PARIS (Reuters) - French President Emmanuel Macron will press for rules to better protect French workers from what they see as unfair labor competition from eastern Europe during a visit to the region later this month, an official said on Monday.
Macron has pledged to take steps to counter "social dumping" in France in which companies employ cheaper labor from the poorer eastern European states, threatening French workers' jobs.
EU states are divided on rules under which, for example, a Bulgarian truck driver or a Lithuanian bricklayer can work in France for a limited time for the eastern European wage, often below the minimum level guaranteed in the west.
Poland, Hungary, Slovakia and the Czech Republic say they should be allowed to compete on lower prices - just as more developed western EU nations compete on quality products and know-how - to catch up after decades of communist stagnation.
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The dispute is shaping up as one of the most contentious issues facing the bloc, exacerbating an east-west rift as it seeks unity to tackle Brexit.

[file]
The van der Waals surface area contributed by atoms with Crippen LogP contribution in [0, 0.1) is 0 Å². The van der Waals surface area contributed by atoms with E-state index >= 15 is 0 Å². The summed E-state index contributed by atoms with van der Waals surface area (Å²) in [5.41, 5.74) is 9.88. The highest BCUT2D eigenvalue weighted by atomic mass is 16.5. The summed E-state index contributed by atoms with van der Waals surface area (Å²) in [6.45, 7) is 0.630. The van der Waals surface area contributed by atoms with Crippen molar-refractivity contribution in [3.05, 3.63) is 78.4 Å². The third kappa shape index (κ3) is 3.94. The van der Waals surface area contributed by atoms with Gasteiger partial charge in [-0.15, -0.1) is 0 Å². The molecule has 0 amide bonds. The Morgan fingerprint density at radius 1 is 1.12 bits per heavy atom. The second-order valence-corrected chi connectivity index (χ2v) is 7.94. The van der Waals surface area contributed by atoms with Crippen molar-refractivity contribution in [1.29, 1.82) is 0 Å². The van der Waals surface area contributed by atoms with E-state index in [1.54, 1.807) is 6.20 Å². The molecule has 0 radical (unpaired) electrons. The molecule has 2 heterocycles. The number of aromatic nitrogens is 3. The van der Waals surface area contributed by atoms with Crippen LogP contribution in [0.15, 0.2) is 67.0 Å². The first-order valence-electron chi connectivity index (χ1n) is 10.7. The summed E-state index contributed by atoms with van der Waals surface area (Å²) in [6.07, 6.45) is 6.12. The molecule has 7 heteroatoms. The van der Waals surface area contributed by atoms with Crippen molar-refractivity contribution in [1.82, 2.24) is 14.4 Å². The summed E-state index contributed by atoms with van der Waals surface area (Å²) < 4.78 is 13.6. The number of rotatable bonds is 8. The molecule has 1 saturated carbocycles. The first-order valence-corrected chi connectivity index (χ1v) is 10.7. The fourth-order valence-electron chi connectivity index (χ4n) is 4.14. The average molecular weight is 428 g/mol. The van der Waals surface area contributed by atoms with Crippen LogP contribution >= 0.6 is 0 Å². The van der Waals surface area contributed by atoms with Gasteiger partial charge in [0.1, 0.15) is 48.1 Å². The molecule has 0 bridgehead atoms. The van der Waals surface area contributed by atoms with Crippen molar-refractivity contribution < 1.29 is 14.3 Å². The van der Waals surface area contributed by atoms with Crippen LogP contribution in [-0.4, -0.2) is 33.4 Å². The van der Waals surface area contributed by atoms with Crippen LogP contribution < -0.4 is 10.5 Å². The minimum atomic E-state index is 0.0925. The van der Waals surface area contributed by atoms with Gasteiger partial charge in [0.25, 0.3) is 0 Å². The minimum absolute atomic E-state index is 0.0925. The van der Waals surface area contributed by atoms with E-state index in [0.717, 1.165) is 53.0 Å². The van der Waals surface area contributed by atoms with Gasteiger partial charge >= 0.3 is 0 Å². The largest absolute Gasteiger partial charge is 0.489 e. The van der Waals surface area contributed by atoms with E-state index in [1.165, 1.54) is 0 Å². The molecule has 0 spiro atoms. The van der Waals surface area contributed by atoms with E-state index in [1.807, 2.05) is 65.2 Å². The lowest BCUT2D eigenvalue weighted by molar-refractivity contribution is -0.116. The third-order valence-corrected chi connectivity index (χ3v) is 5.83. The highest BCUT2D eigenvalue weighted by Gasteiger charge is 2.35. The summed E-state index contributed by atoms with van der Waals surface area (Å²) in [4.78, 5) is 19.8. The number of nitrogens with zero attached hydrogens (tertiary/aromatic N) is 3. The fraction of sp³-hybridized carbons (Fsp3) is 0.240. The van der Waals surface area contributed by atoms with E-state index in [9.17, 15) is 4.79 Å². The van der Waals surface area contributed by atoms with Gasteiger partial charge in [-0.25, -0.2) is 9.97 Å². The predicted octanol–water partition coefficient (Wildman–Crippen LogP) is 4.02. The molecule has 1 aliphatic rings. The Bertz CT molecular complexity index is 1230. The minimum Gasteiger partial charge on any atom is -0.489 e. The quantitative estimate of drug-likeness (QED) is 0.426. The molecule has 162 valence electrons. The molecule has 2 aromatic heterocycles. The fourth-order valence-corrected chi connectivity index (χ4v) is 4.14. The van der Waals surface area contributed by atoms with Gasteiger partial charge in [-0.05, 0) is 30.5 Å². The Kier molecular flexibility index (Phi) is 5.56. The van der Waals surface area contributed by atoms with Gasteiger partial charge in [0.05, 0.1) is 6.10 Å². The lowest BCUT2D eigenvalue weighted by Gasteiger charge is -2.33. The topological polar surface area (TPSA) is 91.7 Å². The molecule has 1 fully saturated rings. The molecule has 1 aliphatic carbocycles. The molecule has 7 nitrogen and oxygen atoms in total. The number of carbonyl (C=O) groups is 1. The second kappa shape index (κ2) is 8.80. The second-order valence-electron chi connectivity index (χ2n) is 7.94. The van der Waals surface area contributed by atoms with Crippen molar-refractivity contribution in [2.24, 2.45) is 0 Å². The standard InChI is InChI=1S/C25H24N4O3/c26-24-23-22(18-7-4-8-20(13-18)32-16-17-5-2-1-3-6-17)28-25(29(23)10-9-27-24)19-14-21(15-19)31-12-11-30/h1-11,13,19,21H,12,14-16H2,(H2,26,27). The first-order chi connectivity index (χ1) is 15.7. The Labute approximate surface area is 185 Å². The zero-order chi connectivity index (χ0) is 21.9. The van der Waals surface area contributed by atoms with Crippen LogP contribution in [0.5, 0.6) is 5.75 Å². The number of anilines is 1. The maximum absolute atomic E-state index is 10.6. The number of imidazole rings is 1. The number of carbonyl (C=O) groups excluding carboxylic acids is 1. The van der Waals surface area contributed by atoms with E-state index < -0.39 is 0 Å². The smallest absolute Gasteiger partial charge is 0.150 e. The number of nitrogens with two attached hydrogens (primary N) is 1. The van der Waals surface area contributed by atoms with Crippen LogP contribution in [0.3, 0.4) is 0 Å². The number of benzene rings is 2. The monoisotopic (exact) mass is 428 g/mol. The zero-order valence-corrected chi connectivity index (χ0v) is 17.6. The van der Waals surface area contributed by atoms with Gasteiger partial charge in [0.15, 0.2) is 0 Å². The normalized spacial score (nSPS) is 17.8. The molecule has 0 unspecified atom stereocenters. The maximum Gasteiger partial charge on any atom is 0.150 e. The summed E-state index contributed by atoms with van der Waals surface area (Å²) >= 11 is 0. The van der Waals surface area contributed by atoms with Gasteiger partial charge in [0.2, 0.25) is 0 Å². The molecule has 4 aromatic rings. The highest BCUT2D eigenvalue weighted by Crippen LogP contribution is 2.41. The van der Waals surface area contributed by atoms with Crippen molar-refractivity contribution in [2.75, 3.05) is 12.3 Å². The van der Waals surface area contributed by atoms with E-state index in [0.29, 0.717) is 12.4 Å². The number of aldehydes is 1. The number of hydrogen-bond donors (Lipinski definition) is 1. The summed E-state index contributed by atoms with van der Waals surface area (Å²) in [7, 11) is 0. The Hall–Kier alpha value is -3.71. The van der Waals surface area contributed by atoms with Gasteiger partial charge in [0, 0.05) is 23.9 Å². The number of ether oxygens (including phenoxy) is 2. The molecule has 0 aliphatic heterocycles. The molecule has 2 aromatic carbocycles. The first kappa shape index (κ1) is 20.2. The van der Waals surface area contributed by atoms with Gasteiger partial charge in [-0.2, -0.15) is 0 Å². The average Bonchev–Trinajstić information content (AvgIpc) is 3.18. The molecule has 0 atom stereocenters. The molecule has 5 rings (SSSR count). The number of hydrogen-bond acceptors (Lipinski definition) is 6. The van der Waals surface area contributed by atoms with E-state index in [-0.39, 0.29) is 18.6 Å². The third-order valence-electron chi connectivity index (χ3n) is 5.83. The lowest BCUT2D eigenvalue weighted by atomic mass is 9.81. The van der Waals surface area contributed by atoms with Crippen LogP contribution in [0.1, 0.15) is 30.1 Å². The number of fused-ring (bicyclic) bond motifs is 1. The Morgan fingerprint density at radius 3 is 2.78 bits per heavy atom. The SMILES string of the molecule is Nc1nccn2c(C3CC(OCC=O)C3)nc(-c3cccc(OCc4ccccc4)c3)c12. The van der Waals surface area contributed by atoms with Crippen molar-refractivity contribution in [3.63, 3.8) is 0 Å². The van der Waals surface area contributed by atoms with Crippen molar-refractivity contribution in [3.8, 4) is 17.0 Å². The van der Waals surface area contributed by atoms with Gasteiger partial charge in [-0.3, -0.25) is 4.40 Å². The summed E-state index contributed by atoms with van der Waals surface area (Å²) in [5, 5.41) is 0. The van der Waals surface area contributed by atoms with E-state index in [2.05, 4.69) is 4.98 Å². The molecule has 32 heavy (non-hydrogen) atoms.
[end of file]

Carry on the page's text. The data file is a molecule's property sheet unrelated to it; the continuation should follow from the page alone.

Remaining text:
The official said Macron would seek stricter rules on "social dumping" during his August 23-25 trip to Austria, Romania and Bulgaria, when he would also hold talks with the Czech Republic and Slovakian prime ministers.
The official described the visit as "an important symbol, since these are countries which in the past have been neglected, or ignored by France, or at the very least they feel as if this has been the case."
(Reporting by Jean-Baptiste Vey; Writing by Sudip Kar-Gupta; Editing by Richard Balmforth)